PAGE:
Questions From Readers
● Why does the New World Translation speak of the men who came from the East to view the child Jesus as astrologers? (Matt. 2:1) According to Strong’s dictionary of Greek words, the word here is magos and means ‘a Magian, i.e., Oriental scientist, by implication a magician, a sorcerer.’—R. A., United States.
Because magos means Magus or Magian, various Bible versions do have “Magi” in a marginal or footnote reading at Matthew 2:1, such as the Newberry Study Bible and the American Standard Version. On the other hand, some translations have the word “Magi” right in the text. Among such are Weymouth and the Catholic Confraternity. Now, who were these magi and for what were they renowned?
Many dictionaries speak of the magi as being a priestly caste of ancient Media and Persia. The Imperial Bible Dictionary gives considerable information about the background of the magi:
“According to Herodotus the magi were a tribe of the Medes, who professed to interpret dreams, and had the official charge of sacred rites; they were, in short, the learned and priestly class, and having, as was supposed, the skill of deriving from books and the observation of the stars a supernatural insight into coming events, they came to be possessed of great influence, and never failed to be consulted on all great occasions. Whether there was a native class among the Babylonians who practised the same learning and arts, or the Median tribe became naturalized also there, there can be no doubt that a class bearing the name of magi, and holding much the same position as among the Persians, existed in Babylon. Nay, so much did they appear to be at home there, that the word Chaldean came to be nearly synonymous with magus among the Greeks and Romans, and reference is also made in Scripture to the great account that was made among the Babylonians of that kind of mystic lore and assumed supernatural skill, for which the magi were renowned. Indeed, later investigations tend rather to make Babylon than Media and Persia the centre of full-blown magianism. ‘Originally, the Median priests were not called magi. . . . From the Chaldeans, however, they received the name of magi for their priestly caste, and it is thus we are to explain what Herodotus says of the magi being a Median tribe.’”
It is true that the word magos can mean “Oriental scientist,” but what kind of science was it for which the magi were famous? Was it science as it is understood today? Hardly. Rather, it appears to have been compounded largely of magic and astrology. The prophet Isaiah said concerning Babylon and its magi: “Stand still, now, with your spells and with the abundance of your sorceries, in which you have toiled from your youth; that perhaps you might be able to benefit, that perhaps you might strike people with awe. You have grown weary with the multitude of your counselors. Let them stand up, now, and save you, the worshipers of the heavens, the lookers at the stars, those giving out knowledge at the new moons concerning the things that will come upon you.”—Isa. 47:12, 13.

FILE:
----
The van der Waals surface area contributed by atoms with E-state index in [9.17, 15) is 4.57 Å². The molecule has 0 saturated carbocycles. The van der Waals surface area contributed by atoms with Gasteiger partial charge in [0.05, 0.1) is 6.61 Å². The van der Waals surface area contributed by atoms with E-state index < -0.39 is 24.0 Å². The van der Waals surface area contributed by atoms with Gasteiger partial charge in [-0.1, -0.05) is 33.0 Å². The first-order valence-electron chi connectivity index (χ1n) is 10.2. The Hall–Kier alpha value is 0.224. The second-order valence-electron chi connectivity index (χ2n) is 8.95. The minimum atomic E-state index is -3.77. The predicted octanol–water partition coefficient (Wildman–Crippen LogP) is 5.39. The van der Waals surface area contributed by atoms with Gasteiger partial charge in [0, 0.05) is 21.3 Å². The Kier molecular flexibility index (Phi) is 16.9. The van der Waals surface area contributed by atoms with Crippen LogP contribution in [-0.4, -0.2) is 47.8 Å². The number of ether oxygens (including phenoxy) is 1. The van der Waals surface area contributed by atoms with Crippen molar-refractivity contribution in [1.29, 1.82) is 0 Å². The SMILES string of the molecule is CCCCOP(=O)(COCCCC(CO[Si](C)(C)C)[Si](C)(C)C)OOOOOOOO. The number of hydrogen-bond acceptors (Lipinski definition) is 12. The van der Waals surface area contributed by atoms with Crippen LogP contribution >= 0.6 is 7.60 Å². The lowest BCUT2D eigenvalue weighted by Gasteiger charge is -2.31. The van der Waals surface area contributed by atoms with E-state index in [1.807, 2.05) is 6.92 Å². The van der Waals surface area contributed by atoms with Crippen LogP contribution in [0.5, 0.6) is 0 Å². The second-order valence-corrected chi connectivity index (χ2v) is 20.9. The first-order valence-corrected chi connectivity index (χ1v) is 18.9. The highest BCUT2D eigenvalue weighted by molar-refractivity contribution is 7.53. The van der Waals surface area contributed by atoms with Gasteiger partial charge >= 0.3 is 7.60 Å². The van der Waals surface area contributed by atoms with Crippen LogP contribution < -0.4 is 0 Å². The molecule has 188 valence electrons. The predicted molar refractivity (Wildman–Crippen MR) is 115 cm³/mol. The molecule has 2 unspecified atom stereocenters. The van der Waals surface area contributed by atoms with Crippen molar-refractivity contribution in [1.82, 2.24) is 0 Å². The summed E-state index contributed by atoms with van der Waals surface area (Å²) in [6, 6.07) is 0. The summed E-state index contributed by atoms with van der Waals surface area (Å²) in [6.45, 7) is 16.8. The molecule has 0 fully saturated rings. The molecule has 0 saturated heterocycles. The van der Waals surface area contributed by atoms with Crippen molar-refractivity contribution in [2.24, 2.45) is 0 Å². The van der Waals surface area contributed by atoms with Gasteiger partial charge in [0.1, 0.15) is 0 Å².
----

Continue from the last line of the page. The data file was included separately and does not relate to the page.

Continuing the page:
Rightly, then, the word magos at Matthew 2:1 was taken by the ancient readers of Matthew to refer to astrologers. Among them are Justin, Origen and Tertullian. Wrote Tertullian, for instance: “We know the mutual alliance of magic and astrology. The interpreters of the stars, then, were the first . . . to present Him [Jesus] ‘gifts.’” (The Ante-Nicene Fathers, Vol. III, p. 65) The name “Magi” became current “as a generic term for astrologers in the East.”—The New Funk & Wagnalls Encyclopedia, Vol. 22, p. 8076.
So it is most likely that those particular “magi” or “wise men” of Matthew 2:1 were astrologers, for were they not being guided by lights in the sky, by what appeared to be a moving star? (Matt. 2:2) This is strong circumstantial evidence that these magi were astrologers. Thus The New Testament by Charles B. Williams reads “star-gazers,” at Matthew 2:1, with a footnote in explanation: “That is, students of stars in relation to events on earth.” Fittingly, then, not only the New World Translation, but also three other modern English translations, An American Translation, The New English Bible and The New Testament in Modern English by J. B. Phillips, all read, at Matthew 2:1, “astrologers.”